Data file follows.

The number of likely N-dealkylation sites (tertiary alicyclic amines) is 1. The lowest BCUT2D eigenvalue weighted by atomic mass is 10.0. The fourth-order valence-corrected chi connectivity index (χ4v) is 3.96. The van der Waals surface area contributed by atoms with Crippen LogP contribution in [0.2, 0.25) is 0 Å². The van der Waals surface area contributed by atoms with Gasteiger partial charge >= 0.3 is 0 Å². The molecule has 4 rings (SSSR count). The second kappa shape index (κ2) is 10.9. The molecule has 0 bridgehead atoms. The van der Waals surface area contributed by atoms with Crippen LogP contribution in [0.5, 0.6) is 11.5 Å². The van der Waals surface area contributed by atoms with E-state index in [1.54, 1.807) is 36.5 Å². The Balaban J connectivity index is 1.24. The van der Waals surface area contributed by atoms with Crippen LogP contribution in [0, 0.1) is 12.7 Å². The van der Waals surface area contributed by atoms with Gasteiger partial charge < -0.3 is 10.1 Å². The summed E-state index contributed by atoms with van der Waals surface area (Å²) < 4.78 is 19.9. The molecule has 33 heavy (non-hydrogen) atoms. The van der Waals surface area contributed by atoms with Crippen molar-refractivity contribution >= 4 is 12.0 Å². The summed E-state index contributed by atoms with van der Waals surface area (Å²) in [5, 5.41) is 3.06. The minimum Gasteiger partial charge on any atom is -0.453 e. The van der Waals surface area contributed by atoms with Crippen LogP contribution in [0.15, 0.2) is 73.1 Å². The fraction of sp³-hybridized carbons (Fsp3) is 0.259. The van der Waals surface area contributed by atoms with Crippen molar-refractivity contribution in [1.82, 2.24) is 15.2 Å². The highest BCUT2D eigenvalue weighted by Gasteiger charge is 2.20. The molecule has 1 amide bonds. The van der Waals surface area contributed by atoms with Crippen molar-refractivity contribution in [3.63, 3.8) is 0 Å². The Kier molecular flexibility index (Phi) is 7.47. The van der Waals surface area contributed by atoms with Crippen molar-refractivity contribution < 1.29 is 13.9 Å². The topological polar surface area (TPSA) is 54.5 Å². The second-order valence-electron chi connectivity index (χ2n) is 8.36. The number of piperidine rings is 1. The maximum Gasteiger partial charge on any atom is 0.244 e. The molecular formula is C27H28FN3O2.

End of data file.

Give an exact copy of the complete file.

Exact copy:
The number of likely N-dealkylation sites (tertiary alicyclic amines) is 1. The lowest BCUT2D eigenvalue weighted by atomic mass is 10.0. The fourth-order valence-corrected chi connectivity index (χ4v) is 3.96. The van der Waals surface area contributed by atoms with Crippen LogP contribution in [0.2, 0.25) is 0 Å². The van der Waals surface area contributed by atoms with Gasteiger partial charge >= 0.3 is 0 Å². The molecule has 4 rings (SSSR count). The second kappa shape index (κ2) is 10.9. The molecule has 0 bridgehead atoms. The van der Waals surface area contributed by atoms with Crippen LogP contribution in [0.5, 0.6) is 11.5 Å². The van der Waals surface area contributed by atoms with E-state index in [1.54, 1.807) is 36.5 Å². The Balaban J connectivity index is 1.24. The van der Waals surface area contributed by atoms with Crippen LogP contribution in [0, 0.1) is 12.7 Å². The van der Waals surface area contributed by atoms with Gasteiger partial charge < -0.3 is 10.1 Å². The summed E-state index contributed by atoms with van der Waals surface area (Å²) < 4.78 is 19.9. The molecule has 33 heavy (non-hydrogen) atoms. The van der Waals surface area contributed by atoms with Crippen molar-refractivity contribution >= 4 is 12.0 Å². The summed E-state index contributed by atoms with van der Waals surface area (Å²) in [5, 5.41) is 3.06. The minimum Gasteiger partial charge on any atom is -0.453 e. The van der Waals surface area contributed by atoms with Crippen LogP contribution in [0.15, 0.2) is 73.1 Å². The fraction of sp³-hybridized carbons (Fsp3) is 0.259. The van der Waals surface area contributed by atoms with Crippen molar-refractivity contribution in [1.82, 2.24) is 15.2 Å². The highest BCUT2D eigenvalue weighted by Gasteiger charge is 2.20. The molecule has 1 amide bonds. The van der Waals surface area contributed by atoms with Crippen molar-refractivity contribution in [3.63, 3.8) is 0 Å². The Kier molecular flexibility index (Phi) is 7.47. The van der Waals surface area contributed by atoms with Crippen molar-refractivity contribution < 1.29 is 13.9 Å². The topological polar surface area (TPSA) is 54.5 Å². The second-order valence-electron chi connectivity index (χ2n) is 8.36. The number of piperidine rings is 1. The maximum Gasteiger partial charge on any atom is 0.244 e. The molecular formula is C27H28FN3O2.